A Conservative MP says gays and lesbians deserve federal government support against discrimination and hatred, a concession some members of Vancouver’s gay community applaud.
Richmond MP Alice Wong was at Vancouver City Hall on Jan 10 to help announce the citizenU youth multiculturalism leadership project, which the federal government is supporting with $905,000.
The initiative is aimed at creating anti-discrimination and intercultural leadership programs for schools, community programs and YouthPolitik, the city’s civic education and leadership development program.
“On behalf of the Government of Canada, Prime Minister Stephen Harper and Citizenship and Immigration Canada, I’m happy to join Mayor Robertson in supporting citizenU and its commitment to teaching young people skills to combat racism,” Wong says.
She says the program will help youth foster Canadian values of multiculturalism with pride and respect.
Wong, a self-described evangelical Christian, has previously admitted attending functions sponsored by the Canadian Alliance for Social Justice and Family Values Association, an advocacy group that has lobbied against gay marriage, protested the Corren Agreement and fought the implementation of gay-friendly curriculum.
“It is abundantly clear now that Alice Wong has supported and even donated and fundraised for an organization which all reasonable Canadians would deem to be extreme and objectionable,” Wong’s Liberal opponent publicly declared during the last federal election campaign in October 2008.
Wong denies raising any funds for the alliance.
She also told The Province in 2008 that she hadn’t had contact with the group for years prior to the election. She then conceded it was one of many groups she had spoken to recently.
Xtra quizzed Wong about those connections and asked if the citizenU commitment means the Conservative government recognizes that gays and lesbians deserve government support in the fight against hate and discrimination.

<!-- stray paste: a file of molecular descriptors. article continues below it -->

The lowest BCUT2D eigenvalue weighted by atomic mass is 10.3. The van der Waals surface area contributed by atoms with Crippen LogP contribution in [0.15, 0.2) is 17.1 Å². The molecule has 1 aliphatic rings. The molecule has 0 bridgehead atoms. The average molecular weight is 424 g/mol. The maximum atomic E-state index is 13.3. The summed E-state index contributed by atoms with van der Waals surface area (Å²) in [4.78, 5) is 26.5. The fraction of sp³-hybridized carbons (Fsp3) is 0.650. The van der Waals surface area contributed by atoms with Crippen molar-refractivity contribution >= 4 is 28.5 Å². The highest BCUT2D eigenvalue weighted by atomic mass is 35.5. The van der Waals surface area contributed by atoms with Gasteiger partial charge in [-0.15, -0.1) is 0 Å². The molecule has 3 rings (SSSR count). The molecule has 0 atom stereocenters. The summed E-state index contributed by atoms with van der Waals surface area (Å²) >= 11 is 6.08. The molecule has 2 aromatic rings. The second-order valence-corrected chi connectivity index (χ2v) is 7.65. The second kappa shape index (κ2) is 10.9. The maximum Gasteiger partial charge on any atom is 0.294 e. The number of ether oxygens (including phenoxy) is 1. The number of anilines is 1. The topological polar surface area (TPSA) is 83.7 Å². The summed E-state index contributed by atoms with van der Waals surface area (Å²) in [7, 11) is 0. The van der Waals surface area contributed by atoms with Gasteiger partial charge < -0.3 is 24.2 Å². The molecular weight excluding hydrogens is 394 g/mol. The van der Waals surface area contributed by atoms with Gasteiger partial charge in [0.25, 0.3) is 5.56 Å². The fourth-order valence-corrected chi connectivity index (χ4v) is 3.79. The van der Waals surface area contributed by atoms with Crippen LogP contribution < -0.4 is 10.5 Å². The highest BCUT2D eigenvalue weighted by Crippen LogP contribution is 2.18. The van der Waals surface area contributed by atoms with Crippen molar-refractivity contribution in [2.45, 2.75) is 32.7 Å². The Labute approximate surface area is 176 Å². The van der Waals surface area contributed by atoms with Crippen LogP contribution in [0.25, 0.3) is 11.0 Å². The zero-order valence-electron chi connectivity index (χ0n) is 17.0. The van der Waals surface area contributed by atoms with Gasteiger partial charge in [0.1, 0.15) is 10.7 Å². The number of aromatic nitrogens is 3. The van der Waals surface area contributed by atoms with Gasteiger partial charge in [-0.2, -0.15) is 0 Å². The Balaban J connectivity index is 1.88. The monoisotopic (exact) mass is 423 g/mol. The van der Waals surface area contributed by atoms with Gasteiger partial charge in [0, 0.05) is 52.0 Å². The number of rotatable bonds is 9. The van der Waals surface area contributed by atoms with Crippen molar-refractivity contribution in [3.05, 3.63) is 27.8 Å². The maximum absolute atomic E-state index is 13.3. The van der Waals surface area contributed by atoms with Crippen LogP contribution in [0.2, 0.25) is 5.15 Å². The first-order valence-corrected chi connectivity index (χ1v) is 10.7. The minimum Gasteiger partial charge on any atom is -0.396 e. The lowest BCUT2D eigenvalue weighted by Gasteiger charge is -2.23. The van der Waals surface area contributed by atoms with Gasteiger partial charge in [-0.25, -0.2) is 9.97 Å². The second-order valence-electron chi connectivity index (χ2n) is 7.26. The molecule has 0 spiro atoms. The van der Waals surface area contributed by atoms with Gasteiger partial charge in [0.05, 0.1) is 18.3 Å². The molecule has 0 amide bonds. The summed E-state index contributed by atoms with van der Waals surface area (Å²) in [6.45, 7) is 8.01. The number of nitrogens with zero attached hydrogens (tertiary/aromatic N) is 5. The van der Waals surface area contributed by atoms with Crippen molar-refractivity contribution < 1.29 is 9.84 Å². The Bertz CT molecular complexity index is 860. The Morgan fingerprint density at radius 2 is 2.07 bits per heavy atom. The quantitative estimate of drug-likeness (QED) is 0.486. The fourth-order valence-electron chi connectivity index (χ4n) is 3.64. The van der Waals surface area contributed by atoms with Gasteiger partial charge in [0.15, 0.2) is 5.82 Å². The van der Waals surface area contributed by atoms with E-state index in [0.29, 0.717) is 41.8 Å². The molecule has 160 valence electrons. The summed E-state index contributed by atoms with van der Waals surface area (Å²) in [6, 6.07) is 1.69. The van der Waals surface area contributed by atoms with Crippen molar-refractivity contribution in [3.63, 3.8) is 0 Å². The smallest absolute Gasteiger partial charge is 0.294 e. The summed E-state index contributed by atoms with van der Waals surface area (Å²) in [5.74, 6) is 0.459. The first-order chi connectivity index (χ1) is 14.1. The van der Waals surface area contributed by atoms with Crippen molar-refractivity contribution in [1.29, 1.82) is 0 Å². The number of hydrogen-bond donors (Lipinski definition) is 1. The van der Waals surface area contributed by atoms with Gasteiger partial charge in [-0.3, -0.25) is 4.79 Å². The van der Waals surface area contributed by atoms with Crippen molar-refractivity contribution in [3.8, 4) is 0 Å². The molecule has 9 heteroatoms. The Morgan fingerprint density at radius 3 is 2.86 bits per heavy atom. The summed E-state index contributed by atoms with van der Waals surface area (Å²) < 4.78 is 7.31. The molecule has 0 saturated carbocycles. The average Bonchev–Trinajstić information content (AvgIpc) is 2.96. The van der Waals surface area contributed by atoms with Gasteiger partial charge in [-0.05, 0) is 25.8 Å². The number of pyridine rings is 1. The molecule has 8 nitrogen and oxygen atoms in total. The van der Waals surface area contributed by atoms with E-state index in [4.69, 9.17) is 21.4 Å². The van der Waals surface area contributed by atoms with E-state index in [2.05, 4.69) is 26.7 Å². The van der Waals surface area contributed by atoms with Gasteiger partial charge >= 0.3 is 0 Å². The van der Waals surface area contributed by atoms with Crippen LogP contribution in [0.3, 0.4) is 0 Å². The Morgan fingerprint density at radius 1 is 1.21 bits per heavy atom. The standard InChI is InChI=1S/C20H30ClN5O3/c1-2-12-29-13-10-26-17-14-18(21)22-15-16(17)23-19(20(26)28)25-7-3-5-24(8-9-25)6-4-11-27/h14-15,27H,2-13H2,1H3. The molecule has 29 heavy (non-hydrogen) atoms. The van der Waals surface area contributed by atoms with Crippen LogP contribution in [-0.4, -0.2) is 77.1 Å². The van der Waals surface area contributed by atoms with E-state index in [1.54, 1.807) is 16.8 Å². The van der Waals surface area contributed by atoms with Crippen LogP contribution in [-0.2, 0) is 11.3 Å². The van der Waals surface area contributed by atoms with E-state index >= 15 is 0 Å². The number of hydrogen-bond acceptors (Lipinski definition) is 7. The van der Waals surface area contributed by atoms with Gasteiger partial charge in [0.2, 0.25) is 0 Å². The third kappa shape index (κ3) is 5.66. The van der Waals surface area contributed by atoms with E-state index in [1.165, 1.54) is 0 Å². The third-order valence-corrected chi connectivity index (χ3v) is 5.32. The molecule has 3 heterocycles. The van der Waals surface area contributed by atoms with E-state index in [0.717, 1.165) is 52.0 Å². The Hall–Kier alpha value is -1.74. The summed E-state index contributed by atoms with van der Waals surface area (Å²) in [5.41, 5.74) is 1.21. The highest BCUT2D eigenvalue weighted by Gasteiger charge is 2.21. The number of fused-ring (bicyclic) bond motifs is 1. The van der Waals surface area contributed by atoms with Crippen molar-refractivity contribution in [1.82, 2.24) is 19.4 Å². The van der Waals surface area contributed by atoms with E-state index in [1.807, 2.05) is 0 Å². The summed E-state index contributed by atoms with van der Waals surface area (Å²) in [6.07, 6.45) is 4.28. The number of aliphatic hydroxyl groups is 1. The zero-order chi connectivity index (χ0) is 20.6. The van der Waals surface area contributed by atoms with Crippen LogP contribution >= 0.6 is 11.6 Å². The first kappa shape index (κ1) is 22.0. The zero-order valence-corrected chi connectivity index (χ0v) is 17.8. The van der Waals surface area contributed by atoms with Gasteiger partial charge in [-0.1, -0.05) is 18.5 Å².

“The government should support hate crime against everything,” Wong replied.
“Does that include gays and lesbians?” Xtra asked.
“That’s right,” Wong said. “Yes.”
“Equality is very important,” she added later in response to other general questions. “That is the whole purpose of this multicultural funding.”
Vancouver-West End MLA Spencer Chandra Herbert, who attended the event, welcomed Wong’s comments, adding there needs to be a stronger approach to combating hatred against queers.
“It looks like they’re delivering,” he says.
“We’re getting recruits to the vision of a Canada that supports gay, lesbian, bi and trans folks all the time,” he adds.
“It is about time that the federal government is clear and firm that they stand against hate crimes,” Vancouver Councillor Ellen Woodsworth says.
“That’s what the queer community has fought so hard for, and that’s what we need to have all our elected officials at every level saying together: ‘No to hate, yes to diversity.'”
Vancouver Mayor Gregor Robertson told a media conference that the citizenU program “exemplifies our efforts to build a strong, multicultural city free of racism and discrimination.”
The mayor noted the city has endured a number of hate-related incidents recently. Two Vancouver gaybashings were declared hate crimes by the courts in 2010.
Vancouver queer activist Romi Chandra Herbert, who emceed the event, says queer youth will be a part of citizenU.